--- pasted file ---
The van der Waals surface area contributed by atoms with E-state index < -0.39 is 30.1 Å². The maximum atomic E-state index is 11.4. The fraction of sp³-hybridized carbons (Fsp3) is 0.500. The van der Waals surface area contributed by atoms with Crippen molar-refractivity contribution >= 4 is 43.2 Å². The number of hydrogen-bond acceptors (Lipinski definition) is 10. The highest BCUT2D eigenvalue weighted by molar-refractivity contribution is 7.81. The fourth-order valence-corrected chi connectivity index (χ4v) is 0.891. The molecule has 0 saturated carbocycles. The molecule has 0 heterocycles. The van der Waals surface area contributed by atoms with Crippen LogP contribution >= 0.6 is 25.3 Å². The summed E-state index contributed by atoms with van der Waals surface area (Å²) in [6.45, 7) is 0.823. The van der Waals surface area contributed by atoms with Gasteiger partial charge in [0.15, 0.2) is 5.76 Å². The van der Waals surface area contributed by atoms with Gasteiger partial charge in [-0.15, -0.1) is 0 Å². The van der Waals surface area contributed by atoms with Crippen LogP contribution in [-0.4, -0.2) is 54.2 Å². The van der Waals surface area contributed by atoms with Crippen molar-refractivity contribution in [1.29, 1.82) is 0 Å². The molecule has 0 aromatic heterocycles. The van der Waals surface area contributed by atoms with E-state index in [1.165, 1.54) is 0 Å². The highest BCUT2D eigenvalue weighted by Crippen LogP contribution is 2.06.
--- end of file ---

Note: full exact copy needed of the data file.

The van der Waals surface area contributed by atoms with E-state index < -0.39 is 30.1 Å². The maximum atomic E-state index is 11.4. The fraction of sp³-hybridized carbons (Fsp3) is 0.500. The van der Waals surface area contributed by atoms with Crippen molar-refractivity contribution >= 4 is 43.2 Å². The number of hydrogen-bond acceptors (Lipinski definition) is 10. The highest BCUT2D eigenvalue weighted by molar-refractivity contribution is 7.81. The fourth-order valence-corrected chi connectivity index (χ4v) is 0.891. The molecule has 0 saturated carbocycles. The molecule has 0 heterocycles. The van der Waals surface area contributed by atoms with Crippen LogP contribution >= 0.6 is 25.3 Å². The summed E-state index contributed by atoms with van der Waals surface area (Å²) in [6.45, 7) is 0.823. The van der Waals surface area contributed by atoms with Gasteiger partial charge in [0.15, 0.2) is 5.76 Å². The van der Waals surface area contributed by atoms with Gasteiger partial charge in [-0.15, -0.1) is 0 Å². The van der Waals surface area contributed by atoms with Crippen LogP contribution in [-0.4, -0.2) is 54.2 Å². The van der Waals surface area contributed by atoms with Crippen molar-refractivity contribution in [1.29, 1.82) is 0 Å². The molecule has 0 aromatic heterocycles. The van der Waals surface area contributed by atoms with E-state index in [1.165, 1.54) is 0 Å². The highest BCUT2D eigenvalue weighted by Crippen LogP contribution is 2.06.